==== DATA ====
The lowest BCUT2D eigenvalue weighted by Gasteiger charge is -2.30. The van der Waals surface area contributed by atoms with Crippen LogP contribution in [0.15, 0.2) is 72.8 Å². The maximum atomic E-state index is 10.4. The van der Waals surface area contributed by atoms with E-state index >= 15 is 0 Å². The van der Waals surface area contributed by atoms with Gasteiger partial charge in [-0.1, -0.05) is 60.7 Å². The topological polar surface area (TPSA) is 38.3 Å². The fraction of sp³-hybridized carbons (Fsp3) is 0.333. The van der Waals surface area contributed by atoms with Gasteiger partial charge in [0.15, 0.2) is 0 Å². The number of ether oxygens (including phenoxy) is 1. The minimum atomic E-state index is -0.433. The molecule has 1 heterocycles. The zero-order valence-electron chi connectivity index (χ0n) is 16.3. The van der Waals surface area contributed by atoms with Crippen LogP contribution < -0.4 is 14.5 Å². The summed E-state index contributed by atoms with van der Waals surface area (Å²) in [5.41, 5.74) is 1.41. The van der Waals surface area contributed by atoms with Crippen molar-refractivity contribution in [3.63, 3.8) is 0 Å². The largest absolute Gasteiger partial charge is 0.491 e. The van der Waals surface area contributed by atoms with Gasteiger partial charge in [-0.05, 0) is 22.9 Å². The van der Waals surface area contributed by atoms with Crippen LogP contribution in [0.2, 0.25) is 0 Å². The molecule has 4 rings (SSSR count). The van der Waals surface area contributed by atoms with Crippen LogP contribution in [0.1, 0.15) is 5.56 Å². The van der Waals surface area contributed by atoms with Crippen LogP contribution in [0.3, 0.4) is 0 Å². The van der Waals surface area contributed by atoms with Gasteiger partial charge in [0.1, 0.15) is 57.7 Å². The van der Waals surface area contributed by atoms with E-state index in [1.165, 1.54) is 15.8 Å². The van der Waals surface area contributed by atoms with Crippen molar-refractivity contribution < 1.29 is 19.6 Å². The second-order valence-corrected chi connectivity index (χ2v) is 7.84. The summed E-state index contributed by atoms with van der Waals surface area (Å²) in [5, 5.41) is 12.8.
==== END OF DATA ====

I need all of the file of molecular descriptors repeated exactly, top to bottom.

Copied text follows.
The lowest BCUT2D eigenvalue weighted by Gasteiger charge is -2.30. The van der Waals surface area contributed by atoms with Crippen LogP contribution in [0.15, 0.2) is 72.8 Å². The maximum atomic E-state index is 10.4. The van der Waals surface area contributed by atoms with E-state index >= 15 is 0 Å². The van der Waals surface area contributed by atoms with Gasteiger partial charge in [-0.1, -0.05) is 60.7 Å². The topological polar surface area (TPSA) is 38.3 Å². The fraction of sp³-hybridized carbons (Fsp3) is 0.333. The van der Waals surface area contributed by atoms with Gasteiger partial charge in [0.15, 0.2) is 0 Å². The number of ether oxygens (including phenoxy) is 1. The minimum atomic E-state index is -0.433. The molecule has 1 heterocycles. The zero-order valence-electron chi connectivity index (χ0n) is 16.3. The van der Waals surface area contributed by atoms with Crippen LogP contribution < -0.4 is 14.5 Å². The summed E-state index contributed by atoms with van der Waals surface area (Å²) in [5.41, 5.74) is 1.41. The van der Waals surface area contributed by atoms with Crippen molar-refractivity contribution in [3.63, 3.8) is 0 Å². The largest absolute Gasteiger partial charge is 0.491 e. The van der Waals surface area contributed by atoms with Gasteiger partial charge in [-0.05, 0) is 22.9 Å². The van der Waals surface area contributed by atoms with Crippen LogP contribution in [0.2, 0.25) is 0 Å². The molecule has 4 rings (SSSR count). The van der Waals surface area contributed by atoms with Crippen LogP contribution in [0.1, 0.15) is 5.56 Å². The van der Waals surface area contributed by atoms with Crippen LogP contribution in [0.3, 0.4) is 0 Å². The van der Waals surface area contributed by atoms with Gasteiger partial charge in [0.1, 0.15) is 57.7 Å². The van der Waals surface area contributed by atoms with E-state index in [1.165, 1.54) is 15.8 Å². The van der Waals surface area contributed by atoms with Crippen molar-refractivity contribution < 1.29 is 19.6 Å². The second-order valence-corrected chi connectivity index (χ2v) is 7.84. The summed E-state index contributed by atoms with van der Waals surface area (Å²) in [5, 5.41) is 12.8.